The problem is that this is no longer the world we live in – if we ever did. The value exchange requires all three sides to agree that the value is sufficient for us to keep participating. The relatively benign and balanced model of advertising laid out by Searls just doesn’t exist anymore.

The problem is the value exchange triangle is breaking down on two sides – for advertisers and the audience.

As I explained in an earlier Online Spin, value exchanges depend on scarcity and for the audience, there is no longer a scarcity of information and entertainment. Also, there are now new models for information and entertainment delivery that disrupt our assessment of this value exchange. The cognitive context that made us accepting of commercials has been broken. Where once we sat passively and consumed advertising, we now have subscription contexts that are entirely commercial free. That makes the appearance of advertising all the more frustrating. Our brain has been trained to no longer be accepting of ads. The other issue is that ads only appeared in contexts where we were passively engaged. Now, ads appear when we’re actively engaged. That’s an entirely different mental model with different expectations of acceptability.

This traditional value exchange is also breaking down for advertisers. The inefficiencies of the previous model have been exposed and more accountable and effective models have emerged. Dyson’s point was probably the most constant bearing point we can navigate to – companies want sales. They also want more effective advertising. And much as we may hate the clutter and crap that litters the current digital landscape, when it works well it does promise to deliver a higher degree of efficiency.

So, we have the previous three sided value exchange collapsing on two of the sides, bringing the third side – media- down with it.

Look, we can bitch about digital all we want. I share Searls frustration with digital in general and Fadner’s misgivings about creepy and ineffective execution of digital targeting in particular. But this horse has already left the barn. Digital is more than just the flavor of the month. It’s the thin edge of a massive wedge of change in content distribution and consumption. For reasons far too numerous to name, we’ll never return to the benign world of clearly sponsored content and creative ads. First of all, that benign world never worked that well. Secondly, two sides of the value-exchange triangle have gotten a taste of something better- virtually unlimited content delivered without advertising strings attached and a much more effective way to deliver advertising.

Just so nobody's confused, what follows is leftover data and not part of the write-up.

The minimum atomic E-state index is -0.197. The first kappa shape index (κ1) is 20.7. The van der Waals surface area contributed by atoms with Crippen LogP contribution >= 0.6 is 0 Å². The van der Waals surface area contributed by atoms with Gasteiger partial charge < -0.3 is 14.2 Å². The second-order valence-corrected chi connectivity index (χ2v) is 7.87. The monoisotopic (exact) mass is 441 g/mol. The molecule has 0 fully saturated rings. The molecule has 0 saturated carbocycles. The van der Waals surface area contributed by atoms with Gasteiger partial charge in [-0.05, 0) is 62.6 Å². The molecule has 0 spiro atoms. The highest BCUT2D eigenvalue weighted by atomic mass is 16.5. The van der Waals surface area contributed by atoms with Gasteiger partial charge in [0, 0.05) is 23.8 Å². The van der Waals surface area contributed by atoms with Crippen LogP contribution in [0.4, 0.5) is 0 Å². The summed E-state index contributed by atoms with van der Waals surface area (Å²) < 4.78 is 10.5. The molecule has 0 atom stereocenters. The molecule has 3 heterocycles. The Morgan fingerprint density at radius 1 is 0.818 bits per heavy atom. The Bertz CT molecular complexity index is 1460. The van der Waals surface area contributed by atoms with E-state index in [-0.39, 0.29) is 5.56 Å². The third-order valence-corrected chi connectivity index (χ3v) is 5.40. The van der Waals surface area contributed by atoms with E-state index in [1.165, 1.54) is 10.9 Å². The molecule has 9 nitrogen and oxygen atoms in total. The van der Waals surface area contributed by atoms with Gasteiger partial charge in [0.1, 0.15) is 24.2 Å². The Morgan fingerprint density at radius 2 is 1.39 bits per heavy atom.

Is digital working very well now? Absolutely not. Fadner and Searls are right about that, It’s creepy, poorly targeted, intrusive and annoying. And it’s all these things for the very same reason that Esther Dyson identified – companies want sales and they’ll try anything that promises to deliver it. But we’re at the very beginning of a huge disruptive wave. Stuff isn’t supposed to work very well at this point. That comes with maturity and an inevitable rebalancing. Searls may rail against digital, just like people railed against television, the telephone and horseless carriages. But it’s just too early to tell what a more mature model will look like. Corporate greed will dictate the trying of everything. We will fight back by blocking the hi-jacking of our attention. A sustainable balance will emerge somewhere in between. But we can’t see it yet from our vantage point.

The Rise of the Audience Marketplace

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Far be it from me to let a theme go before it has been thoroughly beaten to the ground. This column has hosted a lot of speculation on the future of advertising and media buying and today, I’ll continue in that theme.

First, let’s return to a column I wrote almost a month ago about the future of advertising. This was a spin-off on a column penned by Gary Milner – The End of Advertising as We Know It. In it, Gary made a prediction: “I see the rise of a global media hub, like a stock exchange, which will become responsible for transacting all digital programmatic buys.”

Gary talked about the possible reversal of fragmentation of markets by channel and geographic area due to the potential centralization of digital media purchasing. But I see it a little differently than Gary. I don’t see the creation of a media hub – or, at least – that wouldn’t be the end goal. Media would simply be the means to the end. I do see the creation of an audience market based on available data. Actually, even an audience would only be the means to an end. Ultimately, we’re buying one thing – attention. Then it’s our job to create engagement.

The Advertising Research Foundation has been struggling with measuring engagement for a long time now. But it’s because they were trying to measure engagement on a channel-by-channel basis and that’s just not how the world works anymore. Take search, for example. Search is highly effective at advertising, but it’s not engaging. It’s a connecting medium. It enables engagement, but it doesn’t deliver it.

We talk multi-channel a lot, but we talk about it like the holy grail. The grail in this cause is an audience that is likely to give us their attention and once they do that – is likely to become engaged with our message. The multi-channel path to this audience is really inconsequential. We only talk about multi-channel now because we’re stopping short of the real goal, connecting with that audience. What advertising needs to do is give us accurate indicators of those two likelihoods: how likely are they to give us their attention and what is their potential proclivity towards our offer. The future of advertising is in assembling audiences – no matter what the channel – that are at a point where they are interested in the message we have to deliver.